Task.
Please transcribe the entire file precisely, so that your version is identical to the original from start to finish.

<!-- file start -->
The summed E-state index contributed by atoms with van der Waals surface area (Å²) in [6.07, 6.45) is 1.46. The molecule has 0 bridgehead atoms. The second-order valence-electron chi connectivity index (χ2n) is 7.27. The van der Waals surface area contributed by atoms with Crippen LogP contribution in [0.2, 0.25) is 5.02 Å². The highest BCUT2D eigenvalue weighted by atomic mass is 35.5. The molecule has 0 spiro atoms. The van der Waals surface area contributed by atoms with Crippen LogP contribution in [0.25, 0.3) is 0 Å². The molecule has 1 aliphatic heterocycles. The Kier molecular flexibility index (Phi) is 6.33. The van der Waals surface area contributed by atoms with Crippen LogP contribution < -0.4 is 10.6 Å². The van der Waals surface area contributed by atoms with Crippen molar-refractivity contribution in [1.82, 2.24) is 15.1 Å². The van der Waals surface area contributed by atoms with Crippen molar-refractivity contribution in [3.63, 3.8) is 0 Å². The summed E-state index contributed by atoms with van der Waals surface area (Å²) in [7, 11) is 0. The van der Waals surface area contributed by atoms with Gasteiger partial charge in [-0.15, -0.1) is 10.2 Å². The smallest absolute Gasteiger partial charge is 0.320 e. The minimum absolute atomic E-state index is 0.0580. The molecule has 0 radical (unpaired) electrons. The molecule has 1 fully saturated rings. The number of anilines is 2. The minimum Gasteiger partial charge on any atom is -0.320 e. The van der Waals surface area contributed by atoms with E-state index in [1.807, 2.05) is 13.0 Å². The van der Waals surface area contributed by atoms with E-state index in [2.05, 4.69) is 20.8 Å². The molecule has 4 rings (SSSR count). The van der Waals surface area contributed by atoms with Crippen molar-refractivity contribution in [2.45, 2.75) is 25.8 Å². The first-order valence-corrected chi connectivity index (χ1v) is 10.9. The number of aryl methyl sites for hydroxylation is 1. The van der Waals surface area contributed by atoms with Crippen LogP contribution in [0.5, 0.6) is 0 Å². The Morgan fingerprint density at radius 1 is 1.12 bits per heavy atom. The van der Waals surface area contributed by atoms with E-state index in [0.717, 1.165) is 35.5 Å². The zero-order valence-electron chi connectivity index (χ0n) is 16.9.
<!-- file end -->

The summed E-state index contributed by atoms with van der Waals surface area (Å²) in [6.07, 6.45) is 1.46. The molecule has 0 bridgehead atoms. The second-order valence-electron chi connectivity index (χ2n) is 7.27. The van der Waals surface area contributed by atoms with Crippen LogP contribution in [0.2, 0.25) is 5.02 Å². The highest BCUT2D eigenvalue weighted by atomic mass is 35.5. The molecule has 0 spiro atoms. The van der Waals surface area contributed by atoms with Crippen LogP contribution in [0.25, 0.3) is 0 Å². The molecule has 1 aliphatic heterocycles. The Kier molecular flexibility index (Phi) is 6.33. The van der Waals surface area contributed by atoms with Crippen LogP contribution < -0.4 is 10.6 Å². The van der Waals surface area contributed by atoms with Crippen molar-refractivity contribution in [1.82, 2.24) is 15.1 Å². The van der Waals surface area contributed by atoms with Crippen molar-refractivity contribution in [3.63, 3.8) is 0 Å². The summed E-state index contributed by atoms with van der Waals surface area (Å²) in [7, 11) is 0. The van der Waals surface area contributed by atoms with Gasteiger partial charge in [-0.15, -0.1) is 10.2 Å². The smallest absolute Gasteiger partial charge is 0.320 e. The minimum absolute atomic E-state index is 0.0580. The molecule has 0 radical (unpaired) electrons. The molecule has 1 fully saturated rings. The number of anilines is 2. The minimum Gasteiger partial charge on any atom is -0.320 e. The van der Waals surface area contributed by atoms with E-state index in [1.807, 2.05) is 13.0 Å². The van der Waals surface area contributed by atoms with E-state index in [2.05, 4.69) is 20.8 Å². The molecule has 4 rings (SSSR count). The van der Waals surface area contributed by atoms with Crippen molar-refractivity contribution in [2.45, 2.75) is 25.8 Å². The first-order valence-corrected chi connectivity index (χ1v) is 10.9. The number of aryl methyl sites for hydroxylation is 1. The van der Waals surface area contributed by atoms with Crippen LogP contribution in [0.5, 0.6) is 0 Å². The Morgan fingerprint density at radius 1 is 1.12 bits per heavy atom. The van der Waals surface area contributed by atoms with E-state index in [0.717, 1.165) is 35.5 Å². The zero-order valence-electron chi connectivity index (χ0n) is 16.9.